Meditation is an activity that many people practice, and it has been shown to have numerous advantages for those who do it. There are numerous types of
Meditation in various cultures.
Some of the most popular has been those from the Eastern tradition. And one of them, originating from India and which in turn serves as the basis for other current practices such as mindfulness, is Vipassana meditation.
So, What is Vipassana Meditation?
Vipassana meditation is a type of Buddhist meditation (albeit of Hindu origin) The tradition was rediscovered by the Gautama Buddha after centuries of loss. It is one of the oldest known forms of meditation, and it is based on purification and individual transformation through self-observation. In fact, Vipassana means seeing things clearly or as they are.
This type of meditation is based on the empowerment of concentration and attention to our being. It focuses first on breathing and then deepening the sensations of the body and mind. Keep in mind that this meditation. It has relaxing effects on those who practice it. It helps the connection between the body and mental processes.
This is how to practice. To begin with, the person sits on the floor, initially with his legs crossed and his/her back straight (you can sit in a chair if you prefer). It is not essential to close your eyes, although it facilitates the process.
Then you should start trying to reach a state of calm, through breathing. Focus on following the airflow when inhaling and exhaling and the sensations it generates. Trying not to stop at outside influences that may be distracting. Do not force your breath, but focus on observing how it occurs. This process is known as anapana, and its main objective is to sharpen consciousness and calm our minds.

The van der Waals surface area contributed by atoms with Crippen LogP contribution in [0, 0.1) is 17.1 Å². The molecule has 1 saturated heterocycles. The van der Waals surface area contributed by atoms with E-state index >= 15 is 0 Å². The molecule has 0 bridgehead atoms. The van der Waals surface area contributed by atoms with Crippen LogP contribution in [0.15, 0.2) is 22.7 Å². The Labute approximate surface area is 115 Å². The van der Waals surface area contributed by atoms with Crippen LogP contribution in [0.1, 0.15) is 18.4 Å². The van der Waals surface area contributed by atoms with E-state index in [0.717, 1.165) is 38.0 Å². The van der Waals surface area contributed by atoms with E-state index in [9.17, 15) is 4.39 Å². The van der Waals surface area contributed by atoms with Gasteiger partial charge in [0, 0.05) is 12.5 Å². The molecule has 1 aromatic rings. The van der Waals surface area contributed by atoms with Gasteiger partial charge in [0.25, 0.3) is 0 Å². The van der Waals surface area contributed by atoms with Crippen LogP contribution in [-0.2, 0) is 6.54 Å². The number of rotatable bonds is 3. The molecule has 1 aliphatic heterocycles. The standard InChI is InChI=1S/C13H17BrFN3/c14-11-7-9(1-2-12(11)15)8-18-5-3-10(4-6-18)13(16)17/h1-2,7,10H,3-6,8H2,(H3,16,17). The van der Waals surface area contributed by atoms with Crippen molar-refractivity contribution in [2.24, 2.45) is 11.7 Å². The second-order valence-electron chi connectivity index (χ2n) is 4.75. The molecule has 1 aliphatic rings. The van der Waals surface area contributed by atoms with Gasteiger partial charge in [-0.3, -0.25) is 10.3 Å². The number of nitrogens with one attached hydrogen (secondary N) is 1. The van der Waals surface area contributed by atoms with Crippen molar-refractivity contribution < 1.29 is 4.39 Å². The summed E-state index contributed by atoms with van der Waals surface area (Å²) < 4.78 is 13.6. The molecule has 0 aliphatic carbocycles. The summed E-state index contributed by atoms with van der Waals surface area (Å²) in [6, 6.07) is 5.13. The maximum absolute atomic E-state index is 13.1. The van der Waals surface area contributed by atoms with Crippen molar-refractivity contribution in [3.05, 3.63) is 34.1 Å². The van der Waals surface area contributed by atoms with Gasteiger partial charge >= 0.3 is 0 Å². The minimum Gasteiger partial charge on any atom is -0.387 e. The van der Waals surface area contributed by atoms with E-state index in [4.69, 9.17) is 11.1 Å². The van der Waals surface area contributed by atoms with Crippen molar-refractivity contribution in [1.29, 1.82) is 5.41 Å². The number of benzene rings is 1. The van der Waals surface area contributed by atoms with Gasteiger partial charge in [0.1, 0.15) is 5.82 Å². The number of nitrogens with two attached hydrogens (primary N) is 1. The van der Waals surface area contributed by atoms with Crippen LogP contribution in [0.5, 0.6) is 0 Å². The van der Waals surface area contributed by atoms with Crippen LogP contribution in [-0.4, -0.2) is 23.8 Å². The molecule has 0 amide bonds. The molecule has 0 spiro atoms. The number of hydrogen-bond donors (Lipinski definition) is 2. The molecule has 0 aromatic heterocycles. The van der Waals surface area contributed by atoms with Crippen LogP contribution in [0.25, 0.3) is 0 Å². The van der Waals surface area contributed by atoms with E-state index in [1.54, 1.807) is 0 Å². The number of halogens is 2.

Once this is done, little by little, we will be noticing the sensations, perceptions, thoughts, and emotions that surround us, being important not to focus and work on them but simply observing how they arise and pass.
Focus on each body part, without doing anything. There is no judgment, not even labeling or reflection, just observation. It is about witnessing what goes through our mind and body without interfering with it. This aspect is much easier to say than to do. If we stop observing to act on any of the elements.
Behind the body comes the mind: we can observe our thoughts and emotions without judging them, only letting them flow. We can also focus on what surrounds us, feeling the different sensations such as temperature, light, odors, or touch. In different courses that teach this technique, they also add part of Metta meditation, in which the subject who meditates first cultivates love for himself and then expands it towards others.
Advantages and Benefits
The practice of Vipassana meditation generates different benefits for those who practice it. Did you know it is a type of meditation that has existed for almost three millennia.
At the mental level, those who practice it mention feeling an enhancement of their ability to observe and a higher level of mental peace and relaxation. It also improves anxiety states by allowing you to observe situations more calmly and facilitates an improvement in mood. On the other hand, it helps us to identify ourselves and give a less exaggerated tonality to the importance of our thoughts.
Vipassana meditation is also associated with lowering blood pressure by lowering states of anxiety. It lowers the heart rate and helps us to have better control of the airways. It reduces the sense that we give to pain, both physical and mental, and contributes to knowing ourselves better, what motivates and hurts us, to understand better, and accept our negative emotions.
Vipassana and Mindfulness.
Vipassana meditation may seem somewhat exotic and strange to part of the population, but the truth is that it is a way of meditating that has generated different techniques that are very popular today. We are, in fact, facing the type of meditation on which a technique today known as mindfulness is based.
This technique, like Vipassana meditation, is based on conscious attention to our body and the present moment, avoiding automatic action. Focusing on the here and now that this technique allows us to be much more aware of our being, and has shown to be useful both generally and in subjects with different problems such as anxiety, depression, pain disorders, post-traumatic stress, and obsessive disorders.